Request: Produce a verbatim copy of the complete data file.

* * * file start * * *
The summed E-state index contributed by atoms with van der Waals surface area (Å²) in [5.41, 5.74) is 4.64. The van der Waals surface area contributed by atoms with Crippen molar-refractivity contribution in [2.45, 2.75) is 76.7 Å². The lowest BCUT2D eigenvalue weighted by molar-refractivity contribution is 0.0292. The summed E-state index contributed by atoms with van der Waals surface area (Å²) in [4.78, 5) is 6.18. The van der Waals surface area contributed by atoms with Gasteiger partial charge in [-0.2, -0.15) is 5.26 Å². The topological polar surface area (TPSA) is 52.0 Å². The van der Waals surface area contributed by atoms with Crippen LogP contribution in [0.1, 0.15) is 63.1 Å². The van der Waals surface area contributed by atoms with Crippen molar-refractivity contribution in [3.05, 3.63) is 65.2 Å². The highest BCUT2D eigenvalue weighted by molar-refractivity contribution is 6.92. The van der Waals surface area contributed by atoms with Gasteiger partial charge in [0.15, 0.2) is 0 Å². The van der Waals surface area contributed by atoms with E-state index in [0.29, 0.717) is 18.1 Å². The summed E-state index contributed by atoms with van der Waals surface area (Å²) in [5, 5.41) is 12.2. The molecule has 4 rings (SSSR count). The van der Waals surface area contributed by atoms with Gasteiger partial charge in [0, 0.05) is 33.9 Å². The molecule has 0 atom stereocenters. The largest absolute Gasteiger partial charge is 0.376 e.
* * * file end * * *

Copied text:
The summed E-state index contributed by atoms with van der Waals surface area (Å²) in [5.41, 5.74) is 4.64. The van der Waals surface area contributed by atoms with Crippen molar-refractivity contribution in [2.45, 2.75) is 76.7 Å². The lowest BCUT2D eigenvalue weighted by molar-refractivity contribution is 0.0292. The summed E-state index contributed by atoms with van der Waals surface area (Å²) in [4.78, 5) is 6.18. The van der Waals surface area contributed by atoms with Gasteiger partial charge in [-0.2, -0.15) is 5.26 Å². The topological polar surface area (TPSA) is 52.0 Å². The van der Waals surface area contributed by atoms with Crippen LogP contribution in [0.1, 0.15) is 63.1 Å². The van der Waals surface area contributed by atoms with Crippen molar-refractivity contribution in [3.05, 3.63) is 65.2 Å². The highest BCUT2D eigenvalue weighted by molar-refractivity contribution is 6.92. The van der Waals surface area contributed by atoms with Gasteiger partial charge in [0.15, 0.2) is 0 Å². The van der Waals surface area contributed by atoms with E-state index in [0.29, 0.717) is 18.1 Å². The summed E-state index contributed by atoms with van der Waals surface area (Å²) in [5, 5.41) is 12.2. The molecule has 4 rings (SSSR count). The van der Waals surface area contributed by atoms with Gasteiger partial charge in [0, 0.05) is 33.9 Å². The molecule has 0 atom stereocenters. The largest absolute Gasteiger partial charge is 0.376 e.